On the other hand, as the law will not entrap men by words incautiously used, if in the limitation of a remainder by any instrument of conveyance, the phrase “ heirs” or “ heirs of the body” be expressed, but it is unequivocally seen ' that the limitation is not made to them in that character, but simply as a number or class of individuals thus attempted to be described ; then the whole force of the phrase is restricted to this designation or description — it shall have the same operation as the words would have of which it is the representative ; there is not in fact a limitation to “ heirs,” and of couz’se there is no room for the application of the rale.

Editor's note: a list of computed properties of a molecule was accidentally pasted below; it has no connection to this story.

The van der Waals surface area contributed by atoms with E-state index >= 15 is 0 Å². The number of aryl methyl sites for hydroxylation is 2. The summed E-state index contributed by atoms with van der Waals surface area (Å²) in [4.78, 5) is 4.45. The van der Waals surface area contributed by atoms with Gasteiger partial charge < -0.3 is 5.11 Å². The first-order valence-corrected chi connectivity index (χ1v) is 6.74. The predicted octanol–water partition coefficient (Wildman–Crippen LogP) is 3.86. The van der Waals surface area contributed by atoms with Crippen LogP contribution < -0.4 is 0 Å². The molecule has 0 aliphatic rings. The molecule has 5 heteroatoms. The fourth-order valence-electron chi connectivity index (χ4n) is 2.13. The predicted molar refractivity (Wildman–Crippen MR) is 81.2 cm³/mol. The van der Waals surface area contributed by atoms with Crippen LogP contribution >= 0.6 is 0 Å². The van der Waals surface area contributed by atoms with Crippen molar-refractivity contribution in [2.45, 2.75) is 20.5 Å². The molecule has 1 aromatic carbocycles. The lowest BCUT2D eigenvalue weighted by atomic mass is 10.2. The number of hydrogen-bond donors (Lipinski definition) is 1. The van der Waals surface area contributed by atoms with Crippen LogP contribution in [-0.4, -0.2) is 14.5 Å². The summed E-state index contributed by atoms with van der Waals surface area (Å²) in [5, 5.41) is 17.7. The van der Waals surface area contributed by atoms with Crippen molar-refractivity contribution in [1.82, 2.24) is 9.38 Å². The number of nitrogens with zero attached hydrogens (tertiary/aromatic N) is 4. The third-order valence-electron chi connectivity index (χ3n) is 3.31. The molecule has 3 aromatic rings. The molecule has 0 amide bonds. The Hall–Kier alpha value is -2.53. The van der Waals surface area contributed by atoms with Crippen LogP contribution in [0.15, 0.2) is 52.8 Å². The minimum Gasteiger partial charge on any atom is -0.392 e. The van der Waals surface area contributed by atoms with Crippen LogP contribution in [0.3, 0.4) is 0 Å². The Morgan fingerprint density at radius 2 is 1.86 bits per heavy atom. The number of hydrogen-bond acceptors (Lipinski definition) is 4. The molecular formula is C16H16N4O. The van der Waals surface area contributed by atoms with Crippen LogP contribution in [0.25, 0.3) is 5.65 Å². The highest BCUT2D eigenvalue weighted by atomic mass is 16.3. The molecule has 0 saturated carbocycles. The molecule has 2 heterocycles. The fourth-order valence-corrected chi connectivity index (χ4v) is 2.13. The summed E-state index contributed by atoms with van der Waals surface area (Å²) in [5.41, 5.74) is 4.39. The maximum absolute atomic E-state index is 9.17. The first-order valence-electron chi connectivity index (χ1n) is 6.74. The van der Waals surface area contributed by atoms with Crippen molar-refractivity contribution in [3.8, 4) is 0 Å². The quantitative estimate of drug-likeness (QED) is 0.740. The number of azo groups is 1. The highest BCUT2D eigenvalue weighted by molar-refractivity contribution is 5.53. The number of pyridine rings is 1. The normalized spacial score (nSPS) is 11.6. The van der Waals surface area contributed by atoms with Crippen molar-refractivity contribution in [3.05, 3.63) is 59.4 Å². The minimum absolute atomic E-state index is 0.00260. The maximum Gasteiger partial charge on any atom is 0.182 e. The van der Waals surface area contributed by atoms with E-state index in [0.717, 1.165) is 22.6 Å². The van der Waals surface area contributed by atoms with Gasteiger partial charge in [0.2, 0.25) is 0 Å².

In conducting this preliminary inquiry, however, it is to be borne in mind that all expressions to which the law has attached a definite meaning are to be understood in that sense unless there be clear evidence that a different meaning was intended to be conveyed by them. The words “ heirs of the body” are technical expressions. In limitations of real property they are the most apt and appropriate terms to describe the whole direct line of inheritable successors, and therefore in construing a limitation to “ heirs of the body,” especially in England, where estates-tail or inheritances de-scendible in the direct line only, are recognised; these terms will not be understood in a different or less extensive sense, without unequivocal evidence that they have been used by mistake. This principle obtains in the construction of all conveyances as well by will as by deed, but with this distinction, that in the latter, where greater accuracy of expression is required, the technical sense is controlled with more difficulty than in the former, which are often made without an opportunity of legal advice. It is not necessary for forming an opinion on the bequest before us, that we should determine whether, if it had been a devise of lands and a de*83vise made before our act of 1784 abolished estates-tail, there be such unequivocal evidence of the misapplication of these terms as would warrant their being interpreted in a different sense from that which properly belongs to them. In determining that question we should have to encounter many clashing adjudications in the English Courts ; but we believe and have so decided in the case of Ross v. Toms, 4 Dev. 376, upon a will made in 1777, that the better opinion is, that the direction for an equal division among the heirs of the body, would not be sufficient to overrule the technical meaning of those words ; and probably even the addition of the subsequent limitation to the grandsons, on Judith Allen dying without a living child or children, would be ineffectual for this purpose.